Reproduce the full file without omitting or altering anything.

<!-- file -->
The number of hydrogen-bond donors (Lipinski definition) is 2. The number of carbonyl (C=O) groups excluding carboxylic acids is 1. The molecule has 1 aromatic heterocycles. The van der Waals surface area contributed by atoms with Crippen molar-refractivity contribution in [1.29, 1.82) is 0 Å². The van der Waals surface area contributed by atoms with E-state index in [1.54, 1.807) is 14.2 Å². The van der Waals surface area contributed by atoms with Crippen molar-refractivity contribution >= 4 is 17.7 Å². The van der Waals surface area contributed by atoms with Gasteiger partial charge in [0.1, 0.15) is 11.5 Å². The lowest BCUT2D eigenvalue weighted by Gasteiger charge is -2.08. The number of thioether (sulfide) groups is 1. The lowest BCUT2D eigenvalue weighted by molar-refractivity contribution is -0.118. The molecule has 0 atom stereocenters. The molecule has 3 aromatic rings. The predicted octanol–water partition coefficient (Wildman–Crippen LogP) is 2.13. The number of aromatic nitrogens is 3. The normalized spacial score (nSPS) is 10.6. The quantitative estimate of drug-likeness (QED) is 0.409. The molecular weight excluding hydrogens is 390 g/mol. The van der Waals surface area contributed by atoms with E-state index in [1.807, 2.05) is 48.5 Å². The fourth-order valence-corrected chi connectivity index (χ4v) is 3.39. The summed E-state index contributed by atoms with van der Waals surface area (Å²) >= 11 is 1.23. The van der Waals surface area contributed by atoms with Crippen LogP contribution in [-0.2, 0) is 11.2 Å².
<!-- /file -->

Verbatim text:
The number of hydrogen-bond donors (Lipinski definition) is 2. The number of carbonyl (C=O) groups excluding carboxylic acids is 1. The molecule has 1 aromatic heterocycles. The van der Waals surface area contributed by atoms with Crippen molar-refractivity contribution in [1.29, 1.82) is 0 Å². The van der Waals surface area contributed by atoms with E-state index in [1.54, 1.807) is 14.2 Å². The van der Waals surface area contributed by atoms with Crippen molar-refractivity contribution >= 4 is 17.7 Å². The van der Waals surface area contributed by atoms with Gasteiger partial charge in [0.1, 0.15) is 11.5 Å². The lowest BCUT2D eigenvalue weighted by Gasteiger charge is -2.08. The number of thioether (sulfide) groups is 1. The lowest BCUT2D eigenvalue weighted by molar-refractivity contribution is -0.118. The molecule has 0 atom stereocenters. The molecule has 3 aromatic rings. The predicted octanol–water partition coefficient (Wildman–Crippen LogP) is 2.13. The number of aromatic nitrogens is 3. The normalized spacial score (nSPS) is 10.6. The quantitative estimate of drug-likeness (QED) is 0.409. The molecular weight excluding hydrogens is 390 g/mol. The van der Waals surface area contributed by atoms with E-state index in [1.807, 2.05) is 48.5 Å². The fourth-order valence-corrected chi connectivity index (χ4v) is 3.39. The summed E-state index contributed by atoms with van der Waals surface area (Å²) >= 11 is 1.23. The van der Waals surface area contributed by atoms with Crippen LogP contribution in [-0.2, 0) is 11.2 Å².